• Feed monitor 122 may be configured to monitor social media feeds, corporate websites, news feeds, and the like. To ensure a level of privacy, feed monitor 122 may be adjusted in how deep and thorough it may scan a feed. For example, restricting feed monitor 122 to scanning of a particular employee's feed and posted comments only, and not scan profiles of the employee's friends or followers to avoid invasion of privacy of users which have not granted permission for their feeds to be monitored.
  • Call monitor 123 may be configured to monitor and record voice communications, such as, SKYPE, GOOGLE HANGOUTS, WHATSAPP calls, and the like.
  • Compliance monitoring engine 130 may be a distributed computing cluster, such as APACHE SPARK, configured to processing data from social media data storage 119 for noncompliant content, and may use a plurality of modular machine learning (ML) models and services to process data that may improve over time as more content is captured and processed. ML models and services of compliance monitoring engine 130 may include, but is not limited to, an image analyzer 131, a natural language (NL) analyzer 132, a metadata analyzer 133, an automatic speech recognition (ASR) service 134.
  • image analyzer 131 may be configured to analyze images and videos to look for visible text, or identifiable markers provided by user-provided reference data. Visible text may be subject to optical character recognition (OCR), and passed to NL analyzer 132 for processing.
  • NL analyzer 132 may be configured to analyze text content, and transcribed audio for noncompliant content such as certain wordings, unintentional endorsements, sentiment indicators, buzzwords, and the like. This may be based on predefined rules set by administrative users, or user-provided reference data. NL analyzer 132 may also utilize fuzzy-logic in analyzing text.
  • Metadata analyzer 133 may be configured to analyze metadata of social media postings, and other communications data, such as, geotags, timestamps, and the like. For example, geotag info may place the origin of a social media posting made by a current employee at a restricted location, for instance, a competitor's office building. This may be used as additional context for processing of other data that may otherwise be deemed to be allowable under normal circumstances.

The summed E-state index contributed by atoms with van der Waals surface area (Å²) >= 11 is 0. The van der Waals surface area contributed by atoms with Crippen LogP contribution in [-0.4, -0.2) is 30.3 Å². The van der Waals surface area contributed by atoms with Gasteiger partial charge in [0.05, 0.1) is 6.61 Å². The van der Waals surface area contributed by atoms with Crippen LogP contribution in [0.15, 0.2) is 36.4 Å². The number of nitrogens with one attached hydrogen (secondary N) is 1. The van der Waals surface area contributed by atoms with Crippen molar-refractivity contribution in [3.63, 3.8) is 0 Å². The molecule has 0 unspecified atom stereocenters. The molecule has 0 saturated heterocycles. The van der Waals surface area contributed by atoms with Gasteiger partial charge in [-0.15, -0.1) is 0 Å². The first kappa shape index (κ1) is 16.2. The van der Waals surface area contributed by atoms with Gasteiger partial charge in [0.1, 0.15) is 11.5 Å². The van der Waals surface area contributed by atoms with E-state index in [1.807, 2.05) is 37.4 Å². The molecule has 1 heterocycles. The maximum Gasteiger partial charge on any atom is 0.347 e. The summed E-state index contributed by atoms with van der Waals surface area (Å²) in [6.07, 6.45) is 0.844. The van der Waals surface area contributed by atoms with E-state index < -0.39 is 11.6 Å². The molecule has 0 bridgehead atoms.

• ASR service 134 may be configured to transcribe audio for processing by NL analyzer 132. ASR service 134 may also be configured to analyze voice imprints as a means for identification of parties involved in an audio recording.
  • It should be appreciated that compliance monitoring engine 130 may also be configured to recognize patterns within social media postings and other monitored communications to find occurrences of suspicious activity. This may provide an added benefit to users who have their accounts monitored, and may also serve as a means for proactive detection of possible vectors for data breaches.
  • Compliance data service 140 may be a server for general information, which may include, users, tests, reports, records, and the like. Compliance data service 140 may comprise a compliance record 141, a compliance trainer 142, a compliance database 143, and a rules engine 144 for storing the information. Compliance database 143 may be used to store data such as user-defined compliance rules, compliance records, compliance training records, compliance training materials, and the like. Compliance database 143 may also be used as an additional means of storing user-provided samples of non-compliant content, described above.
  • Compliance record 141 may be configured to keep records of compliance and non-compliance to show that a reasonable effort is continuously being made to maintain compliancy, and may store records in compliance database 143. Compliance record 141 may also keep track of statuses of current employee compliance training, and certifications. In some embodiments, records may be stored using a blockchain 150, which may be a timestamped, transparent, and tamperproof means of keeping a record of compliance. In addition to serving as a ledger for maintain compliance, smart contracts, an add-on technology of blockchain 150, may be used to capture compliance rules and user acceptance of monitoring.